Usually when the IRS is mentioned in a headline about tax fraud, they’re the ones doing the investigating. But in recent headlines, the IRS itself is facing allegations of discrimination.
The IRS is being sued by numerous representatives of non-profit Tea Party groups whose tax-exempt status requests were either denied or are still in limbo — some for several years. Federal investigations into the IRS have already resulted in the removal of two key members, including the IRS commissioner, Steven Miller.
If you’re considering filing for a 501(c)(3), this news might be discouraging. After all, if the IRS can discriminate against certain types of groups for political reasons, couldn’t they just as easily deny tax-exempt status for other reasons, as well?
First of all, the IRS is under serious investigation by the FBI and Congress, and it won’t be allowed to continue this type of discrimination. There will undoubtedly be changes and heightened monitoring. Secondly, about 70% of requests for tax-exempt status are granted without further investigation. As long as your organization qualifies and files correctly, you shouldn’t have a problem.
Here’s some basic information about the 501(c)(3):
Tax Exempt: What Qualifies?
The purpose of tax exemption is for charities, community or religious organizations, educational services, and non-profit businesses to further the development and well-being of society — without the burden of taxes.
In order for your organization or business to qualify for tax-exempt status, it must be completely non-profit and organized as either a trust, corporation or unincorporated association with your state.
“Non-profit” means that no private individuals can own the organization and receive personal profit or income from it. It’s considered to be owned by the general public and is monitored by a board of directors. Specific non-profit laws differ by state, so the specific guidelines vary.
Although for-profit businesses are not allowed to claim tax-exempt status, you may be able to set up a separate corporation for the portions of your business that are charitable. You can also create a non-profit organization that owns and oversees your for-profit business.
As long as profits are used to further the charitable activities of the non-profit, they’re tax-exempt. In short, a non-profit organization can own a for-profit, but a for-profit business cannot “own” a non-profit.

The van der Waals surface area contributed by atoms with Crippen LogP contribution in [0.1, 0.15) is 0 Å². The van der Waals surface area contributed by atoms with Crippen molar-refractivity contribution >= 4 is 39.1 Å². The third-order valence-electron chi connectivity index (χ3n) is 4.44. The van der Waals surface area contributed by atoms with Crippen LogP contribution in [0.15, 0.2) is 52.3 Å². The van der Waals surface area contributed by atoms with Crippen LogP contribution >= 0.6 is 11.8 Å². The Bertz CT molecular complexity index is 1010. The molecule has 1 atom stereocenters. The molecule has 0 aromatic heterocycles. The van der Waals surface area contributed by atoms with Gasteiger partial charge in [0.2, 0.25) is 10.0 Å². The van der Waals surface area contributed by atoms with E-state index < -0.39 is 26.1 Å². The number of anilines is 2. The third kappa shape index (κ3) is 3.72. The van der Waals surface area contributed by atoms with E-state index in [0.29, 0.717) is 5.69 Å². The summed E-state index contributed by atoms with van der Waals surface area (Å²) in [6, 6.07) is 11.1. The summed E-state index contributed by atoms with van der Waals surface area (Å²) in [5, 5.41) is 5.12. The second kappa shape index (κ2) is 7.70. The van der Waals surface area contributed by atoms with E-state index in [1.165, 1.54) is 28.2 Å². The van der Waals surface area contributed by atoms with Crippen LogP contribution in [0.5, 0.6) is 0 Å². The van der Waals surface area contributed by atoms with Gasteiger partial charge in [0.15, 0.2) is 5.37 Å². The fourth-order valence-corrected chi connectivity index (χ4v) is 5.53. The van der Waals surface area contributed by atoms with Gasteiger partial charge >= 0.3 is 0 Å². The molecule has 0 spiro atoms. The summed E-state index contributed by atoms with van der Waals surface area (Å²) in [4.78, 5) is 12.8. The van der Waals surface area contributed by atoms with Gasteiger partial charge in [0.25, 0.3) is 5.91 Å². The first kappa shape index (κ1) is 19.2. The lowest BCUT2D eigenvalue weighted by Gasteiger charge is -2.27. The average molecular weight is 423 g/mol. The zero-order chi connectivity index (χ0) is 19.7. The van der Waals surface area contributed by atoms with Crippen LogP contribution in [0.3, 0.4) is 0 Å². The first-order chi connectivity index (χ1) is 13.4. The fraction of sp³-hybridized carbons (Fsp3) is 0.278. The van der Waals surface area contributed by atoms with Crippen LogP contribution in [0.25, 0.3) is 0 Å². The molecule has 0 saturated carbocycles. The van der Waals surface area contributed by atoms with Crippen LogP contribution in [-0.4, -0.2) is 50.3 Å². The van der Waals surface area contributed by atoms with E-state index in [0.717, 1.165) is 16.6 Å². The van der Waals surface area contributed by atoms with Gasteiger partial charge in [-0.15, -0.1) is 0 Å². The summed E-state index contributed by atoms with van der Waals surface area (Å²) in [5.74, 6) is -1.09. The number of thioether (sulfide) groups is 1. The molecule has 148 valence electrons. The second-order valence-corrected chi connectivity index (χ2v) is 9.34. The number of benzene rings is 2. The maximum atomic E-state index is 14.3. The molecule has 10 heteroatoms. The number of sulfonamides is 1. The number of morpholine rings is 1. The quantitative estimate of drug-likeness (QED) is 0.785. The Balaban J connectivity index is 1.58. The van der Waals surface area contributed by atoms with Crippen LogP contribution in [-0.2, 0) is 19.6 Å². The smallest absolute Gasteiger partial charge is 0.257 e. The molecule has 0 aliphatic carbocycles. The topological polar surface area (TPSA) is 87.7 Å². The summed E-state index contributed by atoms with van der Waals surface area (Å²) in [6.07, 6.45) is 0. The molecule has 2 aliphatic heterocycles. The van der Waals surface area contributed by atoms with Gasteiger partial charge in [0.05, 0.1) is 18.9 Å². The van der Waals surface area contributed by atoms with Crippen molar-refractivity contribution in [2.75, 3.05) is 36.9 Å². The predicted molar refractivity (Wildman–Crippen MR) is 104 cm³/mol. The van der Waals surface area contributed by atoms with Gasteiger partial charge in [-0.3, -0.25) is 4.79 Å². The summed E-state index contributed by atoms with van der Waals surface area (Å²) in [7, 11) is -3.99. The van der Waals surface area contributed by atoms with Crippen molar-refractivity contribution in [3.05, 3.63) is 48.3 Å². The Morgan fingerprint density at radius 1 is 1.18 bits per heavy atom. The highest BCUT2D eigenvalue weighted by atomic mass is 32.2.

The most important rule to getting approved for tax-exempt status is to fill out all the appropriate forms and provide all necessary information required by the IRS.
Doing a sloppy job of filing for tax-exempt status is a surefire route to a denial. If you have questions or are uncertain of anything, seek the help of a tax professional before filing. If your request is denied, you have the option to appeal it, but this process can take months, further delaying the progress and financial stability of your non-profit business or organization.
With that in mind, be aware that you must file for and obtain an Employer Identification Number (EIN) with the IRS before you can file a Form 1023 (the Application for Recognition of Exemption) — even if you don’t have any employees. After you’ve filed and been approved for federal tax-exempt status, you may need to meet additional requirements to be exempt from state tax.
The IRS requires tax-exempt organizations to file specific tax forms every year, and it may require additional paperwork at given times. The best way to keep your tax-exempt status is to file promptly with the correct forms and to keep meticulous records in case of an audit.
Have you ever filed for tax-exempt status? What was your experience like?